In San Francisco, we are reaching an important seasonal milestone in the food garden, one that slips by many without notice. This is an important time for those who want to have a year-round garden. It is the time when planning and planting shifts from spring planting to summer planting. I have now planted almost all of my warm season crops, the ones that need our poor excuse for summer warmth, and am about to plant cool season crops--the ones that will grow into fall and even winter.
Among warm season crops, this is my "year of the eggplant." Because 'Millionaire' eggplant did so well last summer, I've planted that again, along with two other contenders, 'Bride' and 'Long Purple'. The last one is just off of a seed rack. They are all Japanese, long, narrow, purple-fruited types. Since it's a trial, I planted all three kinds of seeds on the same day, potted them into larger pots on the same day, and planted them out in the garden on the same day. I started them on the windowsill of a big, southfacing window, then moved them outside, bringing them in at night (I'm glad that stage is past!) So far, the 'Millionnaire' seedlings have a better survival rate and are larger than the others. I started with 10 or 11 seedlings of each, but by the time I set them out in the ground, I had only 5 of 'Bride' and 3 of 'Long Purple'. I randomized their arrangement in the garden by making up the labels first and then drawing them out at random as I planted the seedlings, so that position in the garden wouldn't determine success. They are in my community garden in the Mission, wihich is warmer than where I live. My fingers are crossed. IIf 'Millionnaire' performs well again (if last summer wasn't a fluke) I will put it up against some other eggplants, a better researched set of opponents, next summer.
I also planted a few tomatoes and peppers, without great hopes, considering our generally cool summer weather and the late blight that has plagued our tomatoes. One of the tomatoes is 'Juliet', which survived late blight last summer, so I may get at least a few fruits from that one. The squash is up, the purple podded bush beans are starting to bloom, and the cucumbers are about 7 inches tall. I have started beans for shell beans at the beginning of June, in hopes that they will be ready to harvest during my fall City College class. I plan to plant some romano bush beans this week and maybe some French filet beans too.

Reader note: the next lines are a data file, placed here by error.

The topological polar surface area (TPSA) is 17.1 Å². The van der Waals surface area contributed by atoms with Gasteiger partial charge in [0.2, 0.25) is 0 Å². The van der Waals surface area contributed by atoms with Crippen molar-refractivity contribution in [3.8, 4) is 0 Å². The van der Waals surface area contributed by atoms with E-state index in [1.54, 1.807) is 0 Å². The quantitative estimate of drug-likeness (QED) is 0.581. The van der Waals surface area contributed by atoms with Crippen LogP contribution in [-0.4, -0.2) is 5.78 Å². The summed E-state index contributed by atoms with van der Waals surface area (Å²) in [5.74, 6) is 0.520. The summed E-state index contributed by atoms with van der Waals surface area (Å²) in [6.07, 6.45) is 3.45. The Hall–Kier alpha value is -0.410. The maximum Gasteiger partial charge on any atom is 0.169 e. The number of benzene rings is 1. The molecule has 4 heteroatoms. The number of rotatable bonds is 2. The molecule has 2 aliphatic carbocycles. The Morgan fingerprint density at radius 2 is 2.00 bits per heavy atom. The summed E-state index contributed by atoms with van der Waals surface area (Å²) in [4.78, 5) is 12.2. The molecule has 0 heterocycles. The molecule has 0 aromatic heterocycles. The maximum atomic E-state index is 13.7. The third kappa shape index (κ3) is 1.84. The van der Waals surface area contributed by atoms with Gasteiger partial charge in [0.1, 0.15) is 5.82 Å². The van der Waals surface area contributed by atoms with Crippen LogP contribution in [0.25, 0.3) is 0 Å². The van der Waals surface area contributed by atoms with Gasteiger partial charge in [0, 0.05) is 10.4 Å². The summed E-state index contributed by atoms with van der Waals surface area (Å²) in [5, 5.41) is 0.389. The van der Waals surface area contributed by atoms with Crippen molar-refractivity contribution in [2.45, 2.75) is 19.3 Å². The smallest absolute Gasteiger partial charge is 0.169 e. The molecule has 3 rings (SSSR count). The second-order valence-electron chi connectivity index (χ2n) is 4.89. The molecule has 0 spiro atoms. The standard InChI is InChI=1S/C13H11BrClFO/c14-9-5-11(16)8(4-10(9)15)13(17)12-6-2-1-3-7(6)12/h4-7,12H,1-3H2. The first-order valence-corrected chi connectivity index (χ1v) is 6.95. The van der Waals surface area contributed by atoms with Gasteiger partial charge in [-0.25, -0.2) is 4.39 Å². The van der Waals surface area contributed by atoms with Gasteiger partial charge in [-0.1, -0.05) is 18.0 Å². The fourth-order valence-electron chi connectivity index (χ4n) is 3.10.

As to summer plantings, I plan to plant more carrot, parsnip, and beet seed directly in the garden in July, and just ordered seed for cabbage, cauliflower, Brussels sprouts, broccoli, kohl rabi, and Swiss chard seed. I will plant that as soon as I get it, to have seedlings to plant out in class in August. I have leeks growing at the college garden that were planted, when, maybe in April. They are looking hearty enough to transplant now, for fall/winter harvest.
Chayote Report: I continue to have hopes for chayote at the college garden. I have planted out 3 new plants, started from fruits purchased at markets. I don't know if my spot is warm enough or if I needed better cross pollination or what, but I got no fruit at all the first winter that 2 plants were growing, one fruit last winter, when only one blooming plant was in the ground, and then that one plant died. Someone sent a comment that I could have hand pollinated the flowers. This is true, but the plants are on a tall trellis, so many of the flowers aren't easily reachable, and note that they are tiny. Also, I think they do better if pollen comes from a different plant. And, at base, I am interested in seeing whether the plant can make it and fruit on its own in the college garden. If it can't, then maybe it isn't a good plant for this microclimate. In any case, here is a photo of the one and only fruit produced last winter by the chayote plant at the City College garden. Not very impressive, is it. (Sigh) Well, I haven't given up yet!